Apple Facing Antitrust Probe Over 'Sign in With Apple' and Other Developer Complaints
The U.S. Department of Justice is investigating complaints from developers over Apple's "Sign in with Apple" option, reports The Information.
Introduced in iOS 13, Sign in with Apple is a privacy-focused login option that lets users opt to sign in to an app with their Apple ID, without the need to create a username or share an email address with developers.
Apple requires all App Store apps that offer Google, Facebook, and Twitter sign-in options to also provide a Sign in with Apple alternative (with exceptions for apps that exclusively use third-party accounts like Gmail and Tweetbot), which some developers are unhappy with.
Developers complaints filed last summer are now being investigated by U.S. antitrust regulators, according to sources that spoke to The Information. The U.S. DoJ is looking into how Apple uses its sign-in button and "other App Store rules that make it difficult for users to switch to a rival device maker."
The probe is examining Apple's control over the App Store, the fees that it charges developers, and complaints on restrictions on location tracking and other forms of tracking that Apple's own apps are not subject to.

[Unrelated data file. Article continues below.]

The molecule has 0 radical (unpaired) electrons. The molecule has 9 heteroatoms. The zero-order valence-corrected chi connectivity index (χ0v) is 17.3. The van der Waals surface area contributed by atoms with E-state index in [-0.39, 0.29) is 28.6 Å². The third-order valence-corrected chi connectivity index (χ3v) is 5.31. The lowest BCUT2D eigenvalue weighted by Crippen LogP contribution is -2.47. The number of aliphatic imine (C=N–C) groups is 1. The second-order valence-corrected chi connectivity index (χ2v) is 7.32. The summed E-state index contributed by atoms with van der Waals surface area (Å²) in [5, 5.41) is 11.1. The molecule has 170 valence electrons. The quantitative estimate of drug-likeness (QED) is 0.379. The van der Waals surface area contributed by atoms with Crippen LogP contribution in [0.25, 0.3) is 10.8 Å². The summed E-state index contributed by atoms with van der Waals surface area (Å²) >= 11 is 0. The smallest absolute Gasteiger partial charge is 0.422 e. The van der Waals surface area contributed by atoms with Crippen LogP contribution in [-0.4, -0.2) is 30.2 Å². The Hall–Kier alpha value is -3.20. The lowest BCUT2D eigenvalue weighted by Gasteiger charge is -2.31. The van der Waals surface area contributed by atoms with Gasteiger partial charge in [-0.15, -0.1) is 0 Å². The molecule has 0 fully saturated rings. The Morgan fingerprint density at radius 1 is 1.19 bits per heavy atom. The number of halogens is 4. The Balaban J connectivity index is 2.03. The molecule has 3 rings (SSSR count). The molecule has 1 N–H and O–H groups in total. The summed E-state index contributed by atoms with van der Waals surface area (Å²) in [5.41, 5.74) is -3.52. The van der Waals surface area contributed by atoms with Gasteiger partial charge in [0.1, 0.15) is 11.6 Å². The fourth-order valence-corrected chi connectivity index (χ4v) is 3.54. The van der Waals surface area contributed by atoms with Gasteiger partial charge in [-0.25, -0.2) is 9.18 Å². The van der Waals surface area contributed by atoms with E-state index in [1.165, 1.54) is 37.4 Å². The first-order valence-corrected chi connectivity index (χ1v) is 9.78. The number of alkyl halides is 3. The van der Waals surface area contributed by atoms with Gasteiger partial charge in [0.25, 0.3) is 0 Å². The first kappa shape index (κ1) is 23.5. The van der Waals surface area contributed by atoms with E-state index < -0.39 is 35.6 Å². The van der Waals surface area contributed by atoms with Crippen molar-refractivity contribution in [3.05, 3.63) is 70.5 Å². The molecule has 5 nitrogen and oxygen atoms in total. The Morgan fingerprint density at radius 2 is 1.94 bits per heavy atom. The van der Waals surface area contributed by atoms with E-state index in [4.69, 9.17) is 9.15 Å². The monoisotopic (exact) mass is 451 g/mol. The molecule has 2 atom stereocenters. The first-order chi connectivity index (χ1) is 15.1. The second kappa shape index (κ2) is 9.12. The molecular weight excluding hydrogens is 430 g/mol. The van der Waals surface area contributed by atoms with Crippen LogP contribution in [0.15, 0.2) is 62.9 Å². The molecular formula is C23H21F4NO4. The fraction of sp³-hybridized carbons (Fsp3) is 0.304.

Apple spokesman Fred Sainz declined to comment on the antitrust investigation when queried by The Information, but said that the Sign in With Apple feature is designed to give customers a privacy-focused alternative to sign in options provided by other companies.
The Department of Justice has not yet decided whether to sue Apple, and that decision could take months. Facebook and Google are also facing antitrust investigations, and lawsuits have already been filed against them.
U.S. antitrust regulators last year launched an investigation into Apple's App Store fees and policies. Led by the U.S. House Judiciary Antitrust Subcommittee, the inquiry ultimately likened Apple, Google. Facebook, and Amazon to oil barons and railroad tycoons.
The committee released a 450 page report highlighting CEO interviews, over 1.3 million documents, and findings from hearings with app developers. The report recommended new antitrust laws after concluding that Apple had a monopoly over the distribution of software apps on iOS devices.